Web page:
February 28, 2007
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Global Climate Change Digest
A Guide to Information on Greenhouse Gases and Ozone Depletion
Published July 1988 through June 1999
FROM VOLUME 6, NUMBER 9, SEPTEMBER 1993
GENERAL INTEREST AND POLICY
Warming and the Greenhouse Effect," G. Kukla (Lamont-Doherty
Earth Observ., Palisades NY 10964), T.R. Karl, Environ. Sci.
Technol., 27(8), 1468-1474, Aug. 1993.
Discusses the likelihood that the rise in nighttime and early
morning temperatures observed since the 1940s is related to the
increase in greenhouse gases. The cooling effect of aerosols
derived from SO2 emissions may also be a factor. The
inconsistency of the observed trend with simulations by general
circulation models in which greenhouse gases are the only
variables that change reflects current model deficiencies.
"Common Threads: Research Lessons from Acid Rain, Ozone
Depletion and Global Warming," M.E. Kowalok (Off. Sci. &
Technol. Policy, Exec. Off. of the President, Washington, D.C.), Environment, 35(6),
14-20, 35-38, July-Aug. 1993.
Gives brief accounts of the research on these three topics,
demonstrating that environmental research, despite its
unpredictability, has several important characteristics.
"Exploring the Links Between Desertification and Climate
Change," M. Hulme (Clim. Res. Unit, Univ. E. Anglia, Norwich
NR4 7TJ, UK), M. Kelly, ibid., 4-11, 39-44.
The Sahara Desert is spreading southward, but the relative
contributions of climate change and land use to this trend are
not clear. Before desertification can be stopped, its
causes--particularly any self-reinforcing cycles--must be
understood. Reviews relevant research and discusses the upcoming
Negotiations for the Convention to Combat Desertification.
Fourth Meeting of the Parties to the Montreal Protocol: Report
and Reflection," I.H. Rowlands (London Sch. Econ. &
Political Sci.), ibid., 25-34.
Although much was achieved at the Nov. 1992 meeting in
Copenhagen, the ozone depletion issue is by no means resolved.
Science, economics and politics will be crucial to further
developments. The experience gained could prove valuable as the
international community attempts to tackle much more complex
"Evidence of the Phase-Out of CFC Use in Europe over the
Period 1987-1990," P.G. Simmonds (Dept. Biogeochem., Univ.
Bristol, Bristol, UK), D.M. Cunnold et al., Atmos. Environ., 27A(9),
1397-1407, June 1993.
Measurements of the principle CFCs and other radiatively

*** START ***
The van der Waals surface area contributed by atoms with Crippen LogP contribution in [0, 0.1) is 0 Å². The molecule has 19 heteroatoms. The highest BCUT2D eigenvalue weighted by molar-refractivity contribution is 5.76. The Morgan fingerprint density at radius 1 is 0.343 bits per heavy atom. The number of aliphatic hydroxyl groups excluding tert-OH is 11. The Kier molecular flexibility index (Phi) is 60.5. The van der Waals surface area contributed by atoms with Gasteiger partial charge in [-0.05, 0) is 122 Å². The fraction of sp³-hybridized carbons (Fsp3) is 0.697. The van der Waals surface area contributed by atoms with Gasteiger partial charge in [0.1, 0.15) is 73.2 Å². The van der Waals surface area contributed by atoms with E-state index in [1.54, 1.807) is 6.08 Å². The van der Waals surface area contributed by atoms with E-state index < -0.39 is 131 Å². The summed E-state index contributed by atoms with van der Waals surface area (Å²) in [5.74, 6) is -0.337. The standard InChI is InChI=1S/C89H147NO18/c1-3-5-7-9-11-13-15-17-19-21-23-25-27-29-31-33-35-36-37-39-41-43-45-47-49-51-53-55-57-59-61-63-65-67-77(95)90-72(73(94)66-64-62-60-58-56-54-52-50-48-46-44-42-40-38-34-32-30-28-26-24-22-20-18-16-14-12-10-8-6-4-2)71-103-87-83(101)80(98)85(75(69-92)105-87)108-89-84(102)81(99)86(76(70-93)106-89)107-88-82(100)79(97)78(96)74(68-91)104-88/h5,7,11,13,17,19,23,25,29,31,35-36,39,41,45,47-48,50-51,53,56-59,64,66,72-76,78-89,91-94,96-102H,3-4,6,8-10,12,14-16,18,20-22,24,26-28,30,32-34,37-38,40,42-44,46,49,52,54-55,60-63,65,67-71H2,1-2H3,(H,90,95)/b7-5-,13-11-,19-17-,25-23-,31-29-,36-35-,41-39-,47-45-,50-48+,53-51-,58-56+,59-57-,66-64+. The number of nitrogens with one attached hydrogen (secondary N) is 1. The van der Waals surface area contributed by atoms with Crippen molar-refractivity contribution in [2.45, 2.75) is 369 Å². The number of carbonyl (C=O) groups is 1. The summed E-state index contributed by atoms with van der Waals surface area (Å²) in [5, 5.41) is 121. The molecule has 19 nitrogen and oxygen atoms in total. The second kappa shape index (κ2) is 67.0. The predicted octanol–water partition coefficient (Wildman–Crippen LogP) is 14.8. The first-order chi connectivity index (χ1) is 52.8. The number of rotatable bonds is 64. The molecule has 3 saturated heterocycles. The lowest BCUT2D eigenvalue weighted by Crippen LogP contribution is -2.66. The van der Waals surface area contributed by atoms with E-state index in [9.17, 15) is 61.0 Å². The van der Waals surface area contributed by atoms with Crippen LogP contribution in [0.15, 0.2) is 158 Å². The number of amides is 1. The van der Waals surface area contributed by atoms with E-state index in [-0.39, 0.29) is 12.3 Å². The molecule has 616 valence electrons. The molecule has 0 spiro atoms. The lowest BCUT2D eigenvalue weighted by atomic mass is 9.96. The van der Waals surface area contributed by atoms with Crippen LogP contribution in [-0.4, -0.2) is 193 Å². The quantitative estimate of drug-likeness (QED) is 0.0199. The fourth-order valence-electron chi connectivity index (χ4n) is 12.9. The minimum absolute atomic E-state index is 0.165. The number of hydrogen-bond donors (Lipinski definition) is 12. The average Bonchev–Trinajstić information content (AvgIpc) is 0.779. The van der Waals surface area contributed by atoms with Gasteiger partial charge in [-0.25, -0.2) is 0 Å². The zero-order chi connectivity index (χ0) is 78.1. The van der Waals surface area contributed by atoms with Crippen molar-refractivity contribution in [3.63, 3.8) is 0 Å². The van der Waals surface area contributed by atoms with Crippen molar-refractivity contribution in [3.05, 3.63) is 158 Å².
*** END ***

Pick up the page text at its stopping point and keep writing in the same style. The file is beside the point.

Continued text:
active gases collected at Mace Head, Ireland, provide the first
clear evidence that European regulations to phase out CFC
production are effective. CCl2F2, CCl3F and CH4
emissions had already declined to about one-third of 1987 levels
by the end of 1990.
"Stratospheric Ozone Protection: The Montreal Protocol and
Title VI of the Clean Air Act Amendments of 1990," C.R.
Babst III (Babst, Calland, Clements & Zomnir, P.C.), Air
& Waste, 43(8), 1066-1067, Aug. 1993.
Gives a concise summary of current U.S. regulations for
phasing out ozone-depleting chemicals, and developing safe
issue: International Challenges, 13(2), June
1993. (Journal of the Fritdjof Nansen Inst., POB 326, N-1324
Lysaker, Norway.) The following are among seven papers derived
from a workshop on international environment and resource
agreements (Oslo, Oct. 1992):
"Political Science and the Question of Effectiveness of
International Environmental Institutions," M. Levy (Intl.
Affairs, Princeton Univ.), 17-35. Surveys views of political
scientists and suggests ways to better understand effectiveness.
"Cost-Effective and Efficient International Environmental
Agreements," M. Hoel (Dept. Econ., Univ. Oslo), 36-46.
Distinguishes between cost-effectiveness and efficiency, and
shows how a cost-effective climate agreement could be designed.
"The Role of Scientific Assessments on Climate Change and
Ozone Depletion for Negotiations of International
Agreements," I.S. Isaksen (Ctr. Intl. Clim. & Energy
Res., Oslo), 76-84. Contrasts the relative certainty of
scientific knowledge on ozone depletion with the much greater
uncertainty regarding climate change.
"Global Warming," M. Hulme (Clim. Res. Unit., Univ. E.
Anglia, Norwich NR4 7TJ, UK), Prog. Phys. Geog., 17(1),
81-91, Mar. 1993.
Updates a previous status report of the science of global
climate change, focusing on: developments in paleoclimatology as
background for interpreting the instrumental temperature record,
climate change detection, and scenarios of future greenhouse gas
emissions and associated warming predictions.
EPA Science Advisory Board: A Case Study in Institutional History
and Public Policy," T.F. Yosi (E. Bruce Harrison Co.,
Washington DC 20005), Environ. Sci. Technol., 27(8),
1476-1481, Aug. 1993.
Using concepts from the fields of history and social science,
a former director of the Board analyzes its operation and
behavioral properties, and discusses the integration of science
and public policy.
Guide to Publishers
Index of Abbreviations